In Irish playwright Martin McDonagh’s “The Pillowman,” the writer Katurian Katurian (Jamal Wilson) finds himself called in for a police interrogation, no small thing under the totalitarian government in which he lives.

As detectives/investigators Tupolski (Jonah Hardt) and Ariel (Garrett Borel) get into their tag-team questioning, their reasons begin to surface: Some of the author’s unsettling short stories involving child violence have details that resemble those uncovered in some recent brutal child murders.

Are his stories revealing a connection to the murders? Sheer coincidence? And why is his mentally slow brother Michal (Christian Trigleth) being detained as well?

On the surface, it looks like a police procedural, a mystery needing solution, but as the investigation proceeds and some of Katurian’s dark fairy tales come to life, the play drifts into questions of creativity and repression, of imagination and inspiration, of shades of truth.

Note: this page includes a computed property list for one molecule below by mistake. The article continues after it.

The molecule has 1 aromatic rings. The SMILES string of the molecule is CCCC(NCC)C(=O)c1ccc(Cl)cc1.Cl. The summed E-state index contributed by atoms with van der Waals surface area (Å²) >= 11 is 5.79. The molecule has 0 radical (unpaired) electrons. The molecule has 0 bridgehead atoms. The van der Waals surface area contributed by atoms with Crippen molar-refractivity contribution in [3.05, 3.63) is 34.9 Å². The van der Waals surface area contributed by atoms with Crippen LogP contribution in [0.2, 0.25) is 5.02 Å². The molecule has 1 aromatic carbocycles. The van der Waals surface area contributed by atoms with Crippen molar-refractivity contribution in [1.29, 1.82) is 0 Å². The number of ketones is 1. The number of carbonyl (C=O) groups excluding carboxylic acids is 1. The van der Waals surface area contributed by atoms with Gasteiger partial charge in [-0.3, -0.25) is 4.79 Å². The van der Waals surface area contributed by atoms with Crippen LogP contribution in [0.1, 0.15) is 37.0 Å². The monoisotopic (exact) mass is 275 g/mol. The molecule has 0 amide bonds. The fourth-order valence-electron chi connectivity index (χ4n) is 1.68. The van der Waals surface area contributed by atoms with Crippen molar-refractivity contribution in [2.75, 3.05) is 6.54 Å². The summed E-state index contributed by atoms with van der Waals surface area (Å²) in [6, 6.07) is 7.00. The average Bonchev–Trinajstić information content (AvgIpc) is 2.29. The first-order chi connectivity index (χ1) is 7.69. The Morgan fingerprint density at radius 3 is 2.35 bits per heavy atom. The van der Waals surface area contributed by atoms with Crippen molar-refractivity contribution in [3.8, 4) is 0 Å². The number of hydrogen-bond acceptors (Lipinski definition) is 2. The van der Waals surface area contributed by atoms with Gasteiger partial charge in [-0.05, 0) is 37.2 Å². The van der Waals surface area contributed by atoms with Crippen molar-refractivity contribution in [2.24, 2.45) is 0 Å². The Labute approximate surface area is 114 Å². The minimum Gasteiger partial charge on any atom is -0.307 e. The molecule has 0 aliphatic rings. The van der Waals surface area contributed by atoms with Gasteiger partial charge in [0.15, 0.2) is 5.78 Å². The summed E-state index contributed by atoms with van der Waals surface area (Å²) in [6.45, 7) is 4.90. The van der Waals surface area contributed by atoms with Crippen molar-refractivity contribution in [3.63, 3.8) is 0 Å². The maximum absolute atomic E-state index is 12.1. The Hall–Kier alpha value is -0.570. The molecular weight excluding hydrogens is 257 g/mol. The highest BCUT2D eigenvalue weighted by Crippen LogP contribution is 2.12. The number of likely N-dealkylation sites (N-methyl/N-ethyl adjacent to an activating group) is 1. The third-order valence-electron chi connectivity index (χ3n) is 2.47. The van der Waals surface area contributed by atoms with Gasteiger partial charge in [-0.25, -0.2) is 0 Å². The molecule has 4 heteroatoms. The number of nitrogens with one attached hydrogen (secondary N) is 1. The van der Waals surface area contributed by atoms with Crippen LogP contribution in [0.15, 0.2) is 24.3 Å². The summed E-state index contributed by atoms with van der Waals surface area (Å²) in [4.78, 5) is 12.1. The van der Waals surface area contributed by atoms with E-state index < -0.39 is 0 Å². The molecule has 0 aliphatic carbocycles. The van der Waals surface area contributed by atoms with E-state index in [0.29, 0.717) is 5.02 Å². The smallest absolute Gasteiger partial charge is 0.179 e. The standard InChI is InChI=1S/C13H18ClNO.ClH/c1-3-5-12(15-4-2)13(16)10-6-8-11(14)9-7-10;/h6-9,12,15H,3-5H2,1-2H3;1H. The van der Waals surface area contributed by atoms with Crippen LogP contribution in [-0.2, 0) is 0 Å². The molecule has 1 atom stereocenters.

While the subject matter and implied violence make it strong going for some audiences, McDonagh’s use of language, humor and dialogue creates a play that’s more dark comedy than grim drama, the director said.

“McDonagh’s an amazing playwright . . . almost David Mamet-ial in his language,” said Elizabeth Talbot, the McLennan Community College theater and stage movement instructor who directs the McLennan Theatre production of “The Pillowman.” The play opens a four-performance run on Thursday.

“It’s not suitable for children. It’s quite graphic in parts and we retained some of the (strong) language,” she said. McDonagh’s intent wasn’t to make audiences squirm, however, but spark some thinking about storytelling, imagination and the effect a writer has on his or her readers, she added.

Talbot, who grew up in England and studied theater in London, noted that McDonagh’s 2003 Olivier Award-winning play is standard fare in many English theater schools.

“The Pillowman’s” language feels more British than American in its rhythm and structure, though Talbot’s four principal actors and nine ensemble players won’t be adopting English accents. The play is staged in MCC’s Music & Theatre Arts Building theater, a smaller space whose intimacy ratchets up the play’s emotional intensity.

Tribune-Herald entertainment editor

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